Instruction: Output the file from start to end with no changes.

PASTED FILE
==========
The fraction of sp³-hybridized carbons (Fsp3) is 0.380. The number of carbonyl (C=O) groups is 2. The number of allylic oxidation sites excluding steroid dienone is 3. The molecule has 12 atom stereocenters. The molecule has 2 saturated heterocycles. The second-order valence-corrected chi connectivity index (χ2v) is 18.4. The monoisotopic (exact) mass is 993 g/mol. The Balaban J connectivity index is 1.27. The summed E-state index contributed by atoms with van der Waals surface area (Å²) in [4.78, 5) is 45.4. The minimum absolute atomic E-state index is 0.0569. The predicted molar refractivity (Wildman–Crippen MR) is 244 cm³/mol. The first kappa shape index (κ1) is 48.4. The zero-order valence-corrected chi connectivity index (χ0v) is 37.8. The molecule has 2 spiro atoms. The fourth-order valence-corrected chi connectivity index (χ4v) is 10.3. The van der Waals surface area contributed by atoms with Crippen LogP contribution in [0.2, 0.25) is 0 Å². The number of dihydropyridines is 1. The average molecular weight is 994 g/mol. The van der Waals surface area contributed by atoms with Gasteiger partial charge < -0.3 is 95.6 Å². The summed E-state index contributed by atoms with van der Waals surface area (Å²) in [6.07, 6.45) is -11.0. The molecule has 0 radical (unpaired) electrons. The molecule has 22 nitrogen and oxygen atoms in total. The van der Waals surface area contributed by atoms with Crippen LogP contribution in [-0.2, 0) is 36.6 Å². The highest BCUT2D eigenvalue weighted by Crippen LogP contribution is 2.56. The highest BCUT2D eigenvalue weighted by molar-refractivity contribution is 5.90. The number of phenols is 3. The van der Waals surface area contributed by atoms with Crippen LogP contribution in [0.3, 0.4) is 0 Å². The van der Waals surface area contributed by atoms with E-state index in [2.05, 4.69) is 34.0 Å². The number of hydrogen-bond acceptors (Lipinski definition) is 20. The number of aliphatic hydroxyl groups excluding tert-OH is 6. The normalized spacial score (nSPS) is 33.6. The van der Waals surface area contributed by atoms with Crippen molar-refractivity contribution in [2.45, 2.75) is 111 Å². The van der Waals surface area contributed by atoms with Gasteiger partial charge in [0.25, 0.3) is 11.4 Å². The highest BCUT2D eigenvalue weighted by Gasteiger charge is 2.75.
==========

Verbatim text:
The fraction of sp³-hybridized carbons (Fsp3) is 0.380. The number of carbonyl (C=O) groups is 2. The number of allylic oxidation sites excluding steroid dienone is 3. The molecule has 12 atom stereocenters. The molecule has 2 saturated heterocycles. The second-order valence-corrected chi connectivity index (χ2v) is 18.4. The monoisotopic (exact) mass is 993 g/mol. The Balaban J connectivity index is 1.27. The summed E-state index contributed by atoms with van der Waals surface area (Å²) in [4.78, 5) is 45.4. The minimum absolute atomic E-state index is 0.0569. The predicted molar refractivity (Wildman–Crippen MR) is 244 cm³/mol. The first kappa shape index (κ1) is 48.4. The zero-order valence-corrected chi connectivity index (χ0v) is 37.8. The molecule has 2 spiro atoms. The fourth-order valence-corrected chi connectivity index (χ4v) is 10.3. The van der Waals surface area contributed by atoms with Crippen LogP contribution in [0.2, 0.25) is 0 Å². The number of dihydropyridines is 1. The average molecular weight is 994 g/mol. The van der Waals surface area contributed by atoms with Gasteiger partial charge < -0.3 is 95.6 Å². The summed E-state index contributed by atoms with van der Waals surface area (Å²) in [6.07, 6.45) is -11.0. The molecule has 0 radical (unpaired) electrons. The molecule has 22 nitrogen and oxygen atoms in total. The van der Waals surface area contributed by atoms with Crippen LogP contribution in [-0.2, 0) is 36.6 Å². The highest BCUT2D eigenvalue weighted by Crippen LogP contribution is 2.56. The highest BCUT2D eigenvalue weighted by molar-refractivity contribution is 5.90. The number of phenols is 3. The van der Waals surface area contributed by atoms with Crippen LogP contribution in [0.3, 0.4) is 0 Å². The van der Waals surface area contributed by atoms with E-state index in [2.05, 4.69) is 34.0 Å². The number of hydrogen-bond acceptors (Lipinski definition) is 20. The number of aliphatic hydroxyl groups excluding tert-OH is 6. The normalized spacial score (nSPS) is 33.6. The van der Waals surface area contributed by atoms with Crippen molar-refractivity contribution in [2.45, 2.75) is 111 Å². The van der Waals surface area contributed by atoms with Gasteiger partial charge in [0.25, 0.3) is 11.4 Å². The highest BCUT2D eigenvalue weighted by Gasteiger charge is 2.75.